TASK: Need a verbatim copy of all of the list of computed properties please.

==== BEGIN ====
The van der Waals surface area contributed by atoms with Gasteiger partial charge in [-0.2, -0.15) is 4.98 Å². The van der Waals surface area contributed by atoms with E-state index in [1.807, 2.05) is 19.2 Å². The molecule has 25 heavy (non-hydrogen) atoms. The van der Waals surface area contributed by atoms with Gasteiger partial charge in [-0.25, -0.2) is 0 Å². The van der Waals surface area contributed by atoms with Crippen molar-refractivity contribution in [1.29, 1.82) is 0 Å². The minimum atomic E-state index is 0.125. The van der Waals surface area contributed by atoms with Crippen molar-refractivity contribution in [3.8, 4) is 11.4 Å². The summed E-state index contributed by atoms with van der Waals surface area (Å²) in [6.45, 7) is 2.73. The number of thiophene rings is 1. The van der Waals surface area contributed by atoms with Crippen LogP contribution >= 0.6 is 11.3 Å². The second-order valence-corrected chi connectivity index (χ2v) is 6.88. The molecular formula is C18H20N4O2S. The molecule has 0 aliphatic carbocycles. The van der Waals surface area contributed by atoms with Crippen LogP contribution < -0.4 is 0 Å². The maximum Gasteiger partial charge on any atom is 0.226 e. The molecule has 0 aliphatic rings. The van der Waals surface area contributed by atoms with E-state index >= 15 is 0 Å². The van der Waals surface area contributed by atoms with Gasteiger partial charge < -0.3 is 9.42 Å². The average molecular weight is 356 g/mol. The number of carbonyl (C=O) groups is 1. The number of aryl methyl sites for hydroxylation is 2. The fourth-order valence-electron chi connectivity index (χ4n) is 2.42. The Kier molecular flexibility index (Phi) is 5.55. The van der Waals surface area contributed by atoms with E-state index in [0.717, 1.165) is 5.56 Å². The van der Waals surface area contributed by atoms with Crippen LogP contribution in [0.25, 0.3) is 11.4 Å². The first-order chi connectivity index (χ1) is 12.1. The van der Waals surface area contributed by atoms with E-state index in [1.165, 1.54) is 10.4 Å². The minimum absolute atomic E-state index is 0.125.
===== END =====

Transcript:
The van der Waals surface area contributed by atoms with Gasteiger partial charge in [-0.2, -0.15) is 4.98 Å². The van der Waals surface area contributed by atoms with E-state index in [1.807, 2.05) is 19.2 Å². The molecule has 25 heavy (non-hydrogen) atoms. The van der Waals surface area contributed by atoms with Gasteiger partial charge in [-0.25, -0.2) is 0 Å². The van der Waals surface area contributed by atoms with Crippen molar-refractivity contribution in [1.29, 1.82) is 0 Å². The minimum atomic E-state index is 0.125. The van der Waals surface area contributed by atoms with Crippen molar-refractivity contribution in [3.8, 4) is 11.4 Å². The summed E-state index contributed by atoms with van der Waals surface area (Å²) in [6.45, 7) is 2.73. The number of thiophene rings is 1. The van der Waals surface area contributed by atoms with Crippen LogP contribution >= 0.6 is 11.3 Å². The second-order valence-corrected chi connectivity index (χ2v) is 6.88. The molecular formula is C18H20N4O2S. The molecule has 0 aliphatic carbocycles. The van der Waals surface area contributed by atoms with Crippen LogP contribution < -0.4 is 0 Å². The maximum Gasteiger partial charge on any atom is 0.226 e. The molecule has 0 aliphatic rings. The van der Waals surface area contributed by atoms with E-state index >= 15 is 0 Å². The van der Waals surface area contributed by atoms with Gasteiger partial charge < -0.3 is 9.42 Å². The average molecular weight is 356 g/mol. The number of carbonyl (C=O) groups is 1. The number of aryl methyl sites for hydroxylation is 2. The fourth-order valence-electron chi connectivity index (χ4n) is 2.42. The Kier molecular flexibility index (Phi) is 5.55. The van der Waals surface area contributed by atoms with E-state index in [0.717, 1.165) is 5.56 Å². The van der Waals surface area contributed by atoms with Crippen LogP contribution in [0.25, 0.3) is 11.4 Å². The first-order chi connectivity index (χ1) is 12.1. The van der Waals surface area contributed by atoms with E-state index in [1.165, 1.54) is 10.4 Å². The minimum absolute atomic E-state index is 0.125.